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How the Environment Agency is conserving and enhancing biodiversity

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The Environment agency is involved in restoring biodiversity to a number of different coastal and shoreline habitats

Hi, I am Tony Grayling and I’m one of the new Directors of Nature and Place, along with my colleague Jennie Donovan, at the Environment Agency. Today we are celebrating International Day of Biodiversity, and I wanted to share with you, just a few examples of how we contribute to conserving and enhancing biodiversity in our fabulous environment.  

Myself and all those that work here, have a key role in shaping and delivering the government’s ambitions to leave nature in a better state for future generations, and our responsibilities, expertise, activities and science place us in a unique position to champion this ambition in the water environment.   

Science plays such an important role in nearly everything we do at the Environment Agency. Our science provides us with the insights we need to decide how to respond to changes we are experiencing, underpinning our work to protect and improve the environment, and enables us to assess the impacts our actions are having.  

We deliver biodiversity benefits through many different avenues including our own operations, partnerships, through regulating business, advising government and provision of expert advice especially on fresh, estuarine and coastal water and wetland habitats and species.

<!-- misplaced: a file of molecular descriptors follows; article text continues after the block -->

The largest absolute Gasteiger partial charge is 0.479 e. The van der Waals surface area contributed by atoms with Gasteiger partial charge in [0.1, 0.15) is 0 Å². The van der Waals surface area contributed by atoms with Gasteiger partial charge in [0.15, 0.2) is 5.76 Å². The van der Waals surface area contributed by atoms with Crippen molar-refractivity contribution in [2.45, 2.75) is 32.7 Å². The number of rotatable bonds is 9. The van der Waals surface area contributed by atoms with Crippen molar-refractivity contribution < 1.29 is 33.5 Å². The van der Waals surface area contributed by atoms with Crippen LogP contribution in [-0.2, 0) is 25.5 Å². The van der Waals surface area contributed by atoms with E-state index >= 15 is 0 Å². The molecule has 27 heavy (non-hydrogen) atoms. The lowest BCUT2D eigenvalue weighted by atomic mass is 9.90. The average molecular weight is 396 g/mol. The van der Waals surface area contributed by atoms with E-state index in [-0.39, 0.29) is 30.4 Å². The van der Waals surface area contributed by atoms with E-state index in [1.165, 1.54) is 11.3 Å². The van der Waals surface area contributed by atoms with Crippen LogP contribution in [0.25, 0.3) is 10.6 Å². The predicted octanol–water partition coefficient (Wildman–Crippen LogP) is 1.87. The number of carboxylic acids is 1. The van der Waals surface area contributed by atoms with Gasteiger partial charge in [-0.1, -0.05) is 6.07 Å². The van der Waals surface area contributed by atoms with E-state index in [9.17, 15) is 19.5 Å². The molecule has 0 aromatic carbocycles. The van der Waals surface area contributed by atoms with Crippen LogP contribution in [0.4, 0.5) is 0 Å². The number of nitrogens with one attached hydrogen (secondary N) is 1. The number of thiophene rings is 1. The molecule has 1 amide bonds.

A look back – What we have delivered so far:  

Last year alone, through our partnership projects, we created 385 ha of priority habitat and restored 1,527 ha including blanket bog, coastal and floodplain grazing marsh, lowland mixed deciduous woodland, lowland meadow and intertidal mudflat.   

A great way we continually contribute to conserving and enhancing biodiversity, is through our natural flood management schemes. These schemes deliver enhancements for nature while delivering flood protection for people and businesses. For example, we have recently partnered with the Wild Trout Trust and others on the River Witham at Manthorpe, Lincolnshire to reconnect the floodplain allowing the river to change and evolve, creating new habitats for wildlife. We have also worked with the Ullswater Catchment Restoration project in Cumbria, which seeks to reverse the decline in habitat and natural processes, by working with local landowners and communities.   

Nature based solutions are a win-win. Take peatland for example. We continue our work with local authorities, businesses and community groups to protect and re-wet peat. Aside from protecting the intrinsic natural beauty of peatland landscapes, this work represents value for money. Peatland filters water, meaning water companies can use less chemical treatment; it provides habitats for rare and declining species, and it helps store carbon to mitigate the impacts of climate change.